Burn barrels hot topic once again
Almost every spring since 1988 the topic of limiting or even prohibiting the use of burn barrels has been looked at by the city ... once again a proposal to end it all has been offeredCity officials will take up the question of whether to change the city's nuisance ordinance tonight, and make it illegal to burn household debris in a burn barrel.
Burn barrel use within the city limits has long been an issue. In 1988, the city council adopted Ordinance 911 setting out certain restrictions on what could be burned in a barrel. Seven years later, in 1995, Ordinance 1022 was passed, setting standards for burn barrels among other things. Two years later Ordinance 1047 established penalties for violations to the burn barrel ordinance.
This spring has seen a growing number of complaints about people abusing the use of burn barrels, burning noxious materials. The complaints have been addressed mainly from elderly residents and those with breathing difficulties. Failure to comply to the hours specified for burn barrel use, burning wet garbage and plastics, resulting in heavy, noxious and lingering smoke has precipitated in the increase in the number of complaints.
Earlier versions of the city's ordinance dealing with burn barrels and open burn piles attempted to restrict what could be burned. During the 1995 discussion, a total ban on burn barrels within the city limits of Prineville was for a time looked at by the council as an option. After taking public testimony on the issue, it was decided to turn it over to the Public Safety Committee.
The end result was Ord. 1022 with its list of restrictions and definitions. That regulation was adopted and it became necessary for a person to obtain a permit for burning debris, either in open burn piles or in a barrel. In burn barrels, residents with an annual permit could legally burn only during prescribed hours and was limited to dry paper, dry limbs and dry wood products, only.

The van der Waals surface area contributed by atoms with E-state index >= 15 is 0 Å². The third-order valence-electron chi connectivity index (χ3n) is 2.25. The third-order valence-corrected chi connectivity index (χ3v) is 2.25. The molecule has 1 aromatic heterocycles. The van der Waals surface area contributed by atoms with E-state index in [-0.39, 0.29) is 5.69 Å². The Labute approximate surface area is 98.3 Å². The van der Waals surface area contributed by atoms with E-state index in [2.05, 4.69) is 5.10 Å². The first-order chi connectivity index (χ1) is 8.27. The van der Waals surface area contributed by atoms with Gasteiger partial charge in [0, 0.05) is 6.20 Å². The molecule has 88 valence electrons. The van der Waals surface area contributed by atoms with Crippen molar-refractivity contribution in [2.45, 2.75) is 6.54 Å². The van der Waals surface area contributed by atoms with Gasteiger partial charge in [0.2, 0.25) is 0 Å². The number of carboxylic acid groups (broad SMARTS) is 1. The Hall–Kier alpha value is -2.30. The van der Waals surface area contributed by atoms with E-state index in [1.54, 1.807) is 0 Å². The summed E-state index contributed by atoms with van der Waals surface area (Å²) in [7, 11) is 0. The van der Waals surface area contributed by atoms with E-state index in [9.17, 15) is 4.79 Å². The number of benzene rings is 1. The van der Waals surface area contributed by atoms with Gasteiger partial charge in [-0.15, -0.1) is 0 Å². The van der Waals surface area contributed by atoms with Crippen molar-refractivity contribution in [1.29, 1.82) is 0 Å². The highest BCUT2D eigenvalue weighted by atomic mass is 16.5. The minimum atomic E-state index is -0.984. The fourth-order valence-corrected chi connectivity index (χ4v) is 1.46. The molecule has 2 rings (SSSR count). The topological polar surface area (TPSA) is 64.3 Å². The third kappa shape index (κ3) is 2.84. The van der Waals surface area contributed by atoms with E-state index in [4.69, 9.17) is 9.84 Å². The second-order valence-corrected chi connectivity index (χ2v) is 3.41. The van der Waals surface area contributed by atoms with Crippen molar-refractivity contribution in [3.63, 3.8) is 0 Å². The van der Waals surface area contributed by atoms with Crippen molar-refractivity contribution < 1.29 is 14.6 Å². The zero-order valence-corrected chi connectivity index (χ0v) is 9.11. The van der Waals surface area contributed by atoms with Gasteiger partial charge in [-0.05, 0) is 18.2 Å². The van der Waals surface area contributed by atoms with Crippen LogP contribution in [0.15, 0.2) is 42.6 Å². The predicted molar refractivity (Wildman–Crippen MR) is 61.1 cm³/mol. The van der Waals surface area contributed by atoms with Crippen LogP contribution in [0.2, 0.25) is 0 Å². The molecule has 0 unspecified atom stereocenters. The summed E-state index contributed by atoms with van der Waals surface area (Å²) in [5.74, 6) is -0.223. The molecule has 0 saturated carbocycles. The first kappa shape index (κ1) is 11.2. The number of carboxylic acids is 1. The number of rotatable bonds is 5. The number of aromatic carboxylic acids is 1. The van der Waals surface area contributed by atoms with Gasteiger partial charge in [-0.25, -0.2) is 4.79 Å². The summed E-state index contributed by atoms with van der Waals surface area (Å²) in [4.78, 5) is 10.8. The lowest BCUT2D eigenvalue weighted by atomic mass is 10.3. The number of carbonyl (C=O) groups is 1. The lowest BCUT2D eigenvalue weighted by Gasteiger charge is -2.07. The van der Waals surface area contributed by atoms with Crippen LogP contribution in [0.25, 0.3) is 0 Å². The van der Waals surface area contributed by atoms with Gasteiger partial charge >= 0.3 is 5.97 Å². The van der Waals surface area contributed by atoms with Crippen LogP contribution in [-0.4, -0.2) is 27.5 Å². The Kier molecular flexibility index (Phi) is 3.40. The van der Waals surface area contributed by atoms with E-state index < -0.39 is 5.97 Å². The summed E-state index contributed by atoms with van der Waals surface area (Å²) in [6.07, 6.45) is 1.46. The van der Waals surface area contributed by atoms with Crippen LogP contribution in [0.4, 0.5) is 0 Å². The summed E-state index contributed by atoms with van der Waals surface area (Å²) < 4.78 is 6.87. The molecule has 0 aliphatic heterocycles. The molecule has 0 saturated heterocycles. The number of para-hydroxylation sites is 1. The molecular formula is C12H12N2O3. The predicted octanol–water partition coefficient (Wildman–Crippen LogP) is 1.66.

Permits for burning debris piles was limited to include limbs, dry leaves, shrubs and household wood products, only. Other limitations to the ordinance stipulated that a person could not burn any paper products in burning piles. A pile could not exceed four feet in height and six feet in diameter.
One of the problems faced by the city with these limitations and restrictions was enforcement. Citations could be issued and fines could be imposed under the ordinances, but apparently that rarely happened. Without teeth, fewer and fewer people followed the rules.
Now, the city believes that while there are a modest number of burn barrel abusers, one such can cause complaints and impact several square blocks in area. Daily violations of burning of noxious materials is, one city official pointed out, quite obvious within the city.
The city's latest proposal would be to prohibit burning materials in burn barrels. Burning any debris without a permit issued by the rural fire protection district. Debris will be limited to grass, weeds, branches, leaves and paper.
The state Department of Environmental Quality, as in the past, strongly supports the proposed burn barrel ban. In a letter to the city, a DEQ air quality specialist pointed out the types of emissions emitted from a typical burn barrel. Burning in a burn barrel in some cases actually produces higher magnitudes of toxins than burning the same material in a municipal waste incinerator.
"At a minimum," the DEQ specialist Larry Calkins said, "we can clearly say that it is not healthy to breath these emissions and the more exposure to open burning emissions, the more the risk to an individual's health."
Plus, he concluded, burning in a burn barrel often results in the burning of prohibited materials which, in some cases, could be a class one violation of state law and civil penalties could be assessed.